Mark started the game with the initiative which means he could decide which player activates the next figure, however as I had no figures on the table I introduced a little rule where I could interrupt Marks play at specific times and grab the initiative for 1 activation. This was done whenever the gang entered a new area on the table, and I would announce it by use of the phrase “a shot rings out”

So we begin with the adventures outside the large gates of the castle and my; those castle doors look perilous I do hope nothing nasty happens when they try to open them.

Mark is a canny player so sent his whole group up to the castle gates before getting his follower to open them. The doors were indeed a perilous area, so I played a fortune card from my hand and the follower had to pass a challenge when opening them or face taking a few hits, obviously being a lowly character he failed the test and took a hit which he failed to save and was knocked out (normally character can roll to recover at the end of a turn but followers being the weakest are just removed)

But the door was open and surprise surprise “A shot rings out” and I take the initiative for 1 action as the 4 defenders of the hallway appear and one of them shots at the party. Mark reacts by firing himself and we roll to see what happens, obviously I miss but Mark gets a few shots through.


It’s worth mentioning here how shooting works in the rules, when a character shoots at an enemy they use their shooting ability which gives them a number and a type of dice to use to carry out the shooting (e.g. 2d6, 3d8 etc.) and their opponent gets to decide if they want to shoot back or dodge (using the dodge ability for that character) players then roll there dice and any rolls of 4 or more are a success. Then one of the players can decide how effective the shooting (or dodging) was by nullifying hits by use of the dice rolls they just made. Once they worked out how many hits each character took they roll a health dice for each hit taken to see if a wound was taken. If a wound was taken the characters health dice is reduced by one (d10 to d8 etc.) but if the health dice of a character goes down to lower then d6 then that character is “down” and takes no further part in this turn.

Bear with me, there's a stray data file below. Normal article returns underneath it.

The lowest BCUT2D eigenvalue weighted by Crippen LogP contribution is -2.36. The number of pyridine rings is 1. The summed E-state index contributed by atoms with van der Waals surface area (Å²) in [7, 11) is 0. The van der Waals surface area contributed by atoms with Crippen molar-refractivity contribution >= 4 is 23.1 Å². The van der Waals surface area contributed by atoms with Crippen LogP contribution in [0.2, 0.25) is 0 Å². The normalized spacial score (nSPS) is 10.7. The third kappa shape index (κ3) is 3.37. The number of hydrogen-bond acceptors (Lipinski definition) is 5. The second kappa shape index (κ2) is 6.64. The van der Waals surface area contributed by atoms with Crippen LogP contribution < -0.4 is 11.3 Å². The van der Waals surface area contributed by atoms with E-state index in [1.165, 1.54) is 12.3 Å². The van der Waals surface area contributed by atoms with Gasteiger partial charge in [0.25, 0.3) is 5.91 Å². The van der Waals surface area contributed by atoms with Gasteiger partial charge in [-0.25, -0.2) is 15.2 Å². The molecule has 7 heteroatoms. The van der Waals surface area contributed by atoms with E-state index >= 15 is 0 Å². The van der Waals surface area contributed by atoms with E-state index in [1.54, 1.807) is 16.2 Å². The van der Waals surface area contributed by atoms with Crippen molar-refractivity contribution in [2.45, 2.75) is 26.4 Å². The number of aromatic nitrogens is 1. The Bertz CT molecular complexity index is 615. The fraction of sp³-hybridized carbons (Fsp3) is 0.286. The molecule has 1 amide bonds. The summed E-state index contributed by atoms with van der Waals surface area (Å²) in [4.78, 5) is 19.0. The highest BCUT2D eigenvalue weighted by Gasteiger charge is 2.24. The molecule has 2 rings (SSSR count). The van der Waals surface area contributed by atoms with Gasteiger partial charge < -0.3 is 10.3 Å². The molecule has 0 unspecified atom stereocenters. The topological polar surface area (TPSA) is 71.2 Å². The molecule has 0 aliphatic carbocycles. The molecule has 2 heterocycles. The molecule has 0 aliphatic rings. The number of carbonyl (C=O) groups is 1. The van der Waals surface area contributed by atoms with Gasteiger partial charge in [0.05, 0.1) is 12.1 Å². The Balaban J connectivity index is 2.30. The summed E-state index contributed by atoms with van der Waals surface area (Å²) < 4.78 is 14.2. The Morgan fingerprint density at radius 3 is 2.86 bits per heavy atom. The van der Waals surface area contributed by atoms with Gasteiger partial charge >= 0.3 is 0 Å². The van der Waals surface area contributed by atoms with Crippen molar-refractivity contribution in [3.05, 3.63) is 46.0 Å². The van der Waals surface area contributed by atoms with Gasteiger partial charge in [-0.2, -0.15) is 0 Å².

So after 1 round of shooting my Minion (who was an Ally class and therefore had a d6 health dice) failed his health check and fell to the floor


Marks gang then moved into the hallway and started engaging my minions in hand to hand combat (called brawling in the rules)

Brawling works in the same way as shooting with the defender choosing to fight back using his Brawl ability, dodge or if the enemy has charged in more than 3 inches by shooting. One interesting rules mechanic is that of multiple combat, where each time a character uses their Brawl or Shoot ability the number of dice they can roll is reduced by 1, this doesn’t affect dodging but it means characters get less effective the more they have to do each turn.

At the end of the turn Mark had moved into the hall and lots of fighting was taking place and we all rolled “Recovery” rolls for our “Downed” character to see if they recover, this is a d6 roll looking for 4 or more.

And my minion who was shot early on in the turn jumped back to his feet ready to face the invaders

The combat lasted a few more turns but eventually Mr Choppy lived up to his name and the floor was littered with my fallen minions with the exception of my original one who had more lives than a black cat. It was at this point that Mark decided to open the side door in the Hall way and “A shot rings out” on the other side of the door is another Minion of mine standing on top of some perilous looking stairs


Eventually Mark dispatched the guardians of the lower chamber and was able to try out the main door in the hallway, which was locked. It looks like he needs to find a key…


So down the perilous stairs the adventures went, with only the leader failing the various challenges, I gave them (I had a fair few fortune cards at this point) so his health had been reduced to d8 and he had to wear a natty little band until he made his recovery roll at the end of the turn so we remembered


Spying a package on the table the group moved to investigate, this was one of the “Plot Points” I had placed earlier and are objectives in the games. To win a plot point a player has to overcome a random challenge but unlike perils they don’t cause any hits to be taken if failed but the player has to complete the whole challenge before they win the plot point. In Marks case it took 3 of his characters to win this one. Once players win a plot point they draw a “Rewards” card which gives them a number of points to spend on extra things in the next scenario and helps drive a campaign forward. These extra can be spent on things like extra Henchmen that will join the group for a game, or maybe a gizmo that opens all locked doors or even a tank (if you get enough)